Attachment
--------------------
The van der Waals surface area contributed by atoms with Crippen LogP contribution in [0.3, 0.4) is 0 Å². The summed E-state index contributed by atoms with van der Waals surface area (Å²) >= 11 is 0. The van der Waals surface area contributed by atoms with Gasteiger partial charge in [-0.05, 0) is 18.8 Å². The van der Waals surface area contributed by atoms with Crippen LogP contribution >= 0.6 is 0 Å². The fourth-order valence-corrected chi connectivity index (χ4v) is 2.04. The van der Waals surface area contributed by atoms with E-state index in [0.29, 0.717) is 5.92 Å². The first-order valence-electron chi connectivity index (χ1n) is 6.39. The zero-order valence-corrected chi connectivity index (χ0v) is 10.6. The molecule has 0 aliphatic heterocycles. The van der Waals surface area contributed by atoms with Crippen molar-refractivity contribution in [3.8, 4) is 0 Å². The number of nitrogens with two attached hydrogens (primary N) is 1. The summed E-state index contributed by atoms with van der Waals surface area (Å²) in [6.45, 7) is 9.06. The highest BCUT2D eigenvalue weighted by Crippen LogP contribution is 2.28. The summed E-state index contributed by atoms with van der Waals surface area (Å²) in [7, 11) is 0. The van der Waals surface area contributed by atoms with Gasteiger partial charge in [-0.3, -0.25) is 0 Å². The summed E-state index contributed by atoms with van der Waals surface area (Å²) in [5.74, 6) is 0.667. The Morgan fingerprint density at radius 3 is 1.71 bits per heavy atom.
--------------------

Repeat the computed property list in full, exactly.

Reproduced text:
The van der Waals surface area contributed by atoms with Crippen LogP contribution in [0.3, 0.4) is 0 Å². The summed E-state index contributed by atoms with van der Waals surface area (Å²) >= 11 is 0. The van der Waals surface area contributed by atoms with Gasteiger partial charge in [-0.05, 0) is 18.8 Å². The van der Waals surface area contributed by atoms with Crippen LogP contribution >= 0.6 is 0 Å². The fourth-order valence-corrected chi connectivity index (χ4v) is 2.04. The van der Waals surface area contributed by atoms with E-state index in [0.29, 0.717) is 5.92 Å². The first-order valence-electron chi connectivity index (χ1n) is 6.39. The zero-order valence-corrected chi connectivity index (χ0v) is 10.6. The molecule has 0 aliphatic heterocycles. The van der Waals surface area contributed by atoms with Crippen molar-refractivity contribution in [3.8, 4) is 0 Å². The number of nitrogens with two attached hydrogens (primary N) is 1. The summed E-state index contributed by atoms with van der Waals surface area (Å²) in [6.45, 7) is 9.06. The highest BCUT2D eigenvalue weighted by Crippen LogP contribution is 2.28. The summed E-state index contributed by atoms with van der Waals surface area (Å²) in [7, 11) is 0. The van der Waals surface area contributed by atoms with Gasteiger partial charge in [-0.3, -0.25) is 0 Å². The summed E-state index contributed by atoms with van der Waals surface area (Å²) in [5.74, 6) is 0.667. The Morgan fingerprint density at radius 3 is 1.71 bits per heavy atom.